Fortis Hospital,Bengaluru gets Medical Tourism Award

Fortis Hospital, Bannerghatta, Bengaluru is now recognized as the ‘Best Medical Tourism Hospital. At the recently concluded Karnataka tourism awards 2016 organised by Federation of Karnataka Chambers of Commerce and Industry (FKCCI) Fortis Hospitals bagged the honours.

The award was presented by Priyank Kharge, IT-BT Minister to individual and organizations that have played a key role in the development of state’s tourism.

“It is an honor to be also recognized by FKCCI after being accredited from the US-based Medical Travel Quality Alliance (MTQUA). Such appreciation only motivates us to provide benchmark care and services to our patients, both domestic and international,” said Vijayarathna, zonal director, Fortis Hospital, Bannerghatta Road, Bengaluru.

Fortis Hospital Bannerghatta was India’s first hospital to achieve medical tourism accreditation from the US-based Medical Travel Quality Alliance (MTQUA) in 2014. Medical tourism certification from MTQUA is the only global certification program for hospitals, clinics, agencies, recovery resorts and related services and providers.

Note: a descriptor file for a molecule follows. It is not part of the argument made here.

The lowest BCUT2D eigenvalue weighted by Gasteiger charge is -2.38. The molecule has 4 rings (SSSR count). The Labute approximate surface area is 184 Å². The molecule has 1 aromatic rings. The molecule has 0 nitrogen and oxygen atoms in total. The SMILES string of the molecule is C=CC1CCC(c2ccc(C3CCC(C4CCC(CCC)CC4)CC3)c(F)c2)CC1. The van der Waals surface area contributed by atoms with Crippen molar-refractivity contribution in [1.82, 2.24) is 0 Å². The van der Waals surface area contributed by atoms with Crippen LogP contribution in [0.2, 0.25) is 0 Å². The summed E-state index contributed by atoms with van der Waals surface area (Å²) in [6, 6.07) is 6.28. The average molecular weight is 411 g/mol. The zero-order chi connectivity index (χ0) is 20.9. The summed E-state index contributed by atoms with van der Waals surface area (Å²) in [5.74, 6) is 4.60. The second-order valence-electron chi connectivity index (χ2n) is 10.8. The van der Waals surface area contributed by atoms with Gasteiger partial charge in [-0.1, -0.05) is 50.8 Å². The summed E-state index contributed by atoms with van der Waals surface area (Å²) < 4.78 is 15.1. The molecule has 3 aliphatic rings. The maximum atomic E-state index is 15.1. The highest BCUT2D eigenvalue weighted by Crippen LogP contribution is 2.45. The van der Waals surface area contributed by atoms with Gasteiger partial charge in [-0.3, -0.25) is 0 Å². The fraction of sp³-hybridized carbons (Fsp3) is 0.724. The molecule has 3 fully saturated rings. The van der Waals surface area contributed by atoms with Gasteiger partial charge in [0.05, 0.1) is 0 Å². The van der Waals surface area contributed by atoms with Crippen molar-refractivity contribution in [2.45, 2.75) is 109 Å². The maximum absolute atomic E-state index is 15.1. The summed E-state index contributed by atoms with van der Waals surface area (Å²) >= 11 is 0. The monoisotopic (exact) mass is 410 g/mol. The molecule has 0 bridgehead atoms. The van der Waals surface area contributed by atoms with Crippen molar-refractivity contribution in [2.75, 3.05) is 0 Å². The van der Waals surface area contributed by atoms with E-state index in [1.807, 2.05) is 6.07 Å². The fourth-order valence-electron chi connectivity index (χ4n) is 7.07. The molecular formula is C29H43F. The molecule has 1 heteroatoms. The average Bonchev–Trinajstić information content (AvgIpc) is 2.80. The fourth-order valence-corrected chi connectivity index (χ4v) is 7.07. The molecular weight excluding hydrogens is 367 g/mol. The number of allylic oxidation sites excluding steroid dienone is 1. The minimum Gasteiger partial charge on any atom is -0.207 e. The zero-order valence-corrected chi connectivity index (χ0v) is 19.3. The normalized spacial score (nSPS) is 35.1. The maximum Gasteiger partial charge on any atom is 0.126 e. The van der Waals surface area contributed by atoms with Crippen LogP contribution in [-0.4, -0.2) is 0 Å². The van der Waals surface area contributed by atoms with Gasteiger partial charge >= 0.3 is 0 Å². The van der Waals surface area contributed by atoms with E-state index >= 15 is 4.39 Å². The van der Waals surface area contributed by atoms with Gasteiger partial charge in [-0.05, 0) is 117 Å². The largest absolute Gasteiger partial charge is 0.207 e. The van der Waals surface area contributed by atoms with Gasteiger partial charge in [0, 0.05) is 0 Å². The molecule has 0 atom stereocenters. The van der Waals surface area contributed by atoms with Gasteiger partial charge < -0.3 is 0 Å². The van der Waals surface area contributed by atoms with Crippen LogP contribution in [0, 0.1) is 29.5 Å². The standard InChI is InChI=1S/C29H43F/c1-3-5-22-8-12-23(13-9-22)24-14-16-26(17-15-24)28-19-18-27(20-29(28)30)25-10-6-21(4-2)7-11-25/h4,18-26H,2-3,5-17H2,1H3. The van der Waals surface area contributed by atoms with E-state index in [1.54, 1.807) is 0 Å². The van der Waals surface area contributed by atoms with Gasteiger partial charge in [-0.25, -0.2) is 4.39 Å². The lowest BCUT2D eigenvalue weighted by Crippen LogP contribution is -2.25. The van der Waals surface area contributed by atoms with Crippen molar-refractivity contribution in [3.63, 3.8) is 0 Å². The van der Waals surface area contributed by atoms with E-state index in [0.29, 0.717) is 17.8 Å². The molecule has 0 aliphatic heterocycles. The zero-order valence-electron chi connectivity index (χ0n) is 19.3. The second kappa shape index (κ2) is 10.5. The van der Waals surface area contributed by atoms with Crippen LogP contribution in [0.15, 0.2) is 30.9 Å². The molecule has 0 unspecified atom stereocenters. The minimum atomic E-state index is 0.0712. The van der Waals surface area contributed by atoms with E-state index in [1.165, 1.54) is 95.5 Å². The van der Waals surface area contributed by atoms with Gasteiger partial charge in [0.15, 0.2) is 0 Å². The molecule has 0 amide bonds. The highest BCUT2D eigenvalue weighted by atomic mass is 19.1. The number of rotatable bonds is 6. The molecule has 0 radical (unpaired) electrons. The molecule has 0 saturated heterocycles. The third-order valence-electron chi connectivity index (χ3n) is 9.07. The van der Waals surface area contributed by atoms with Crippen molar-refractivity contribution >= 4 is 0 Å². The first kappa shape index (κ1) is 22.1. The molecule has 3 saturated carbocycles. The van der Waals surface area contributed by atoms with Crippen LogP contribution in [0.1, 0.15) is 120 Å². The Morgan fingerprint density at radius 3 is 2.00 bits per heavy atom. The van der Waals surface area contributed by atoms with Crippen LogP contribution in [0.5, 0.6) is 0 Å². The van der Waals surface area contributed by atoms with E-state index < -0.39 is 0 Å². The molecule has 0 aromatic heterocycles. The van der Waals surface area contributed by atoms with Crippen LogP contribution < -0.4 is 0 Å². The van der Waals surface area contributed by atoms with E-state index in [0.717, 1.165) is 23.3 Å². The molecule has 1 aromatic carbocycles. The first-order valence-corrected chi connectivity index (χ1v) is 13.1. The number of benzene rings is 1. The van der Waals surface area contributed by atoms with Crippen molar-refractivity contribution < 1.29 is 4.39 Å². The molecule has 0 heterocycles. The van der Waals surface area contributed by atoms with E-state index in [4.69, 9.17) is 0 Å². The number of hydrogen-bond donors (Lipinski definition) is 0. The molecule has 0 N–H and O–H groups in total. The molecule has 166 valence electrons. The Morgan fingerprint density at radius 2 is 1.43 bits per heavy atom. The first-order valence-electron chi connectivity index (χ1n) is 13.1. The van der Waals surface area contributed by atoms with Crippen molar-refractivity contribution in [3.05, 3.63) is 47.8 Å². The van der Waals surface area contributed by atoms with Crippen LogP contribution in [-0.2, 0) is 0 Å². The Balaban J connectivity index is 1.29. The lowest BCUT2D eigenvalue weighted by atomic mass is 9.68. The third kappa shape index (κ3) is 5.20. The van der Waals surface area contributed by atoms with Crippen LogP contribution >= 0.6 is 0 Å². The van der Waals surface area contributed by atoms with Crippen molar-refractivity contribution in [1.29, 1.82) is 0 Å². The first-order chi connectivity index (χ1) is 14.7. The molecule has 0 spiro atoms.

Fortis Healthcare Limited operates its healthcare delivery services in India, Dubai, Mauritius and Sri Lanka with 54 healthcare facilities including projects under development. The healthcare majors accounts for approximately 10,000 potential beds and 314 diagnostic centres.


Rishikesh,Uttarakhand to promote itself as Medical tourism destination

To give a fillip to medical tourism on the lines of Kerala, Uttarakhandhealth department will develop Rishikesh into an Aarogya Nagar of Uttarakhand. This was disclosed by the officials of health department on the occasion of internationa yoga day after CM’s announcement.
As per the claims of health department’s top official, it is a very preliminary thought which was discussed with the health minister this week only however, they are determined to implement the project.
Citing it necessity one of the officials from health department said that there is vast scope in medical tourism hence implicating stringency is a must.
To start with the initiative, Rishikesh has been earmarked by the department as it is home to several thousand tourists thronging in from different parts of world.